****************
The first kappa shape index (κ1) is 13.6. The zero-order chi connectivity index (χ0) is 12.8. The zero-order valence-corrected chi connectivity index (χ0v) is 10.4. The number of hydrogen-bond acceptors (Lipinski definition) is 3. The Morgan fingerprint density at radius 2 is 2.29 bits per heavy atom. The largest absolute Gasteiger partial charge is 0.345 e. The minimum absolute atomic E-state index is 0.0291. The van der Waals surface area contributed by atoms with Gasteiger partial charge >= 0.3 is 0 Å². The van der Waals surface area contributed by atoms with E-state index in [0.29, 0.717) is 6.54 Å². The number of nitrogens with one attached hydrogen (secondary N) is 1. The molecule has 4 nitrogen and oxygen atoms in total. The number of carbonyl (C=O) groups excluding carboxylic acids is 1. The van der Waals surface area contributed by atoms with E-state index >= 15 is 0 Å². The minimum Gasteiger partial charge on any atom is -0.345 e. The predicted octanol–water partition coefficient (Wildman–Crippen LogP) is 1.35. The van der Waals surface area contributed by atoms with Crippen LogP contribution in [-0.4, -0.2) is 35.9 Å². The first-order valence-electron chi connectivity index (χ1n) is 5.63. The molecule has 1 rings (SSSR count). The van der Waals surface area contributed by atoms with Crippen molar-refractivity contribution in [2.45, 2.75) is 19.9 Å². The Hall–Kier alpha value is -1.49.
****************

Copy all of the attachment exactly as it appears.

The first kappa shape index (κ1) is 13.6. The zero-order chi connectivity index (χ0) is 12.8. The zero-order valence-corrected chi connectivity index (χ0v) is 10.4. The number of hydrogen-bond acceptors (Lipinski definition) is 3. The Morgan fingerprint density at radius 2 is 2.29 bits per heavy atom. The largest absolute Gasteiger partial charge is 0.345 e. The minimum absolute atomic E-state index is 0.0291. The van der Waals surface area contributed by atoms with Gasteiger partial charge >= 0.3 is 0 Å². The van der Waals surface area contributed by atoms with E-state index in [0.29, 0.717) is 6.54 Å². The number of nitrogens with one attached hydrogen (secondary N) is 1. The molecule has 4 nitrogen and oxygen atoms in total. The number of carbonyl (C=O) groups excluding carboxylic acids is 1. The van der Waals surface area contributed by atoms with E-state index >= 15 is 0 Å². The minimum Gasteiger partial charge on any atom is -0.345 e. The predicted octanol–water partition coefficient (Wildman–Crippen LogP) is 1.35. The van der Waals surface area contributed by atoms with Crippen LogP contribution in [-0.4, -0.2) is 35.9 Å². The first-order valence-electron chi connectivity index (χ1n) is 5.63. The molecule has 1 rings (SSSR count). The van der Waals surface area contributed by atoms with Crippen molar-refractivity contribution in [2.45, 2.75) is 19.9 Å². The Hall–Kier alpha value is -1.49.